Recently the IPCS has focused on environmental threats to children, particularly in the developing world. An international conference and workshops in Bangkok during the last few years have involved scientists and pediatricians from throughout Southeast Asia and have generated a number of collaborative research activities--such as monitoring levels and effects of arsenic in young children, and assessing childhood asthma in children using harmonized protocols--among scientists in that region.

Also in Southeast Asia, as well as other regions, the WHO is setting up regional centers of excellence staffed by local experts to deal with specific environmental health issues. Different centers could have different expertise. For example, some centers can develop and implement cooperative multidisciplinary research studies, provide a focal point for analysis of biological samples, or serve as a source for harmonized data collection activities or as a centralized source of information and education resources.

The IDRC has been working on building alliances between less-developed countries since 1970. In contrast with Fogarty programs--which focus on preparing trainees and scientists to produce "best science" research, often training at U.S. research facilities--many of the IDRC collaborations provide scientific activity, training scientists in their own countries. IDRC team leader Jean Lebel is most concerned about building collaborations between less-developed countries that "do not always have access to cutting-edge science to accomplish their goals."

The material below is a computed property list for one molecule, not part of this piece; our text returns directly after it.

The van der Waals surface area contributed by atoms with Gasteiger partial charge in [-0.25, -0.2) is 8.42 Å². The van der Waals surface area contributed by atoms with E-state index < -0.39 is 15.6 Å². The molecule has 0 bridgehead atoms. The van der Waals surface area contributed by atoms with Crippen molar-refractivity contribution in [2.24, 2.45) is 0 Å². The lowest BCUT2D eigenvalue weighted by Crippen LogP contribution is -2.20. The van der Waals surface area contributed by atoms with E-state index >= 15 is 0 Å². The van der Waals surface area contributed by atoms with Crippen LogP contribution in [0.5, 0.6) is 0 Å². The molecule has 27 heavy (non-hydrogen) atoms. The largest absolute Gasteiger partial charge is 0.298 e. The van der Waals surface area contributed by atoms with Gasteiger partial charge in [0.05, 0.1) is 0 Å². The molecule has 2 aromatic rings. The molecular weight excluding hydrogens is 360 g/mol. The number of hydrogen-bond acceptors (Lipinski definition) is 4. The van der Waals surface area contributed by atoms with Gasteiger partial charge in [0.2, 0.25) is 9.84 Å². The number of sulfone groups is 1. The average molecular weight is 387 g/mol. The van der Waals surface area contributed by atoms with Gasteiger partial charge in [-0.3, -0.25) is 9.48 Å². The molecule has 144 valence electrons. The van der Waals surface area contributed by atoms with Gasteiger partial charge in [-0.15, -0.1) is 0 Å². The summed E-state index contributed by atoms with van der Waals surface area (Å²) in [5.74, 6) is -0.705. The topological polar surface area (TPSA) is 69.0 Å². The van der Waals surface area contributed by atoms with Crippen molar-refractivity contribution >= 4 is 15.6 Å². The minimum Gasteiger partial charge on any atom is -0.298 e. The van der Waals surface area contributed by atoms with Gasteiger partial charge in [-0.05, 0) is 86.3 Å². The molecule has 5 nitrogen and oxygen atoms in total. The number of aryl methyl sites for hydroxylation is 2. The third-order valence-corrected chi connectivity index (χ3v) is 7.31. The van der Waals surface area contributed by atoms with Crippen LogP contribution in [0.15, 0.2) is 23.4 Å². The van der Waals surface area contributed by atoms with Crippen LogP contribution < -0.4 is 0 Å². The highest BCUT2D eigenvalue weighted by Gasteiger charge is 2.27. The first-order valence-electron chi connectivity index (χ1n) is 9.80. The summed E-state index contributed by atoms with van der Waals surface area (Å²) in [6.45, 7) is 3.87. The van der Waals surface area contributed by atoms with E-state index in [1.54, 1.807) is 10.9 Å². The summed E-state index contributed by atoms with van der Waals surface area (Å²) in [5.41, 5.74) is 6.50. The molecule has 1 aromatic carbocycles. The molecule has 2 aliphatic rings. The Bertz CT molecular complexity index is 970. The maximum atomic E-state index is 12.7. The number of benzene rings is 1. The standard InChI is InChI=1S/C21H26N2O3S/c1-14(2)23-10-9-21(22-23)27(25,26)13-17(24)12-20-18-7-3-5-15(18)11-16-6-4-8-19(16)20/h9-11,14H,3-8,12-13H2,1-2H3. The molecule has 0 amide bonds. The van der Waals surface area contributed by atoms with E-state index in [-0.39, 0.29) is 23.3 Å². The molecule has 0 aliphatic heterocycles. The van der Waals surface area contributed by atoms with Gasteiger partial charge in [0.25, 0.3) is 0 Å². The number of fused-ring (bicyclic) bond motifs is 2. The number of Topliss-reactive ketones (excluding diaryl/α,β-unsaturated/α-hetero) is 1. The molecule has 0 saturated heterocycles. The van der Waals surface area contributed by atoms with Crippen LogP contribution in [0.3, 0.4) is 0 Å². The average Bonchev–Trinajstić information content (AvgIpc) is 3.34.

"Countries have to start somewhere," adds Nugent. "At the earliest stages, they don't need the most elaborate labs to be useful to the country. Even at a very basic level, their research may improve a country's ability to deal with issues such as high infant mortality rates or agricultural procedures." She says countries tend to move along a continuum, first relying on advice on how to do their work, then growing with various levels of labs and disciplines.

China as a Model

China provides an interesting model of a nation working proactively to improve its scientific capacity. Chinas experiences point out the enormous challenge for any country to reach the level of scientific capacity needed to deal with its environmental problems.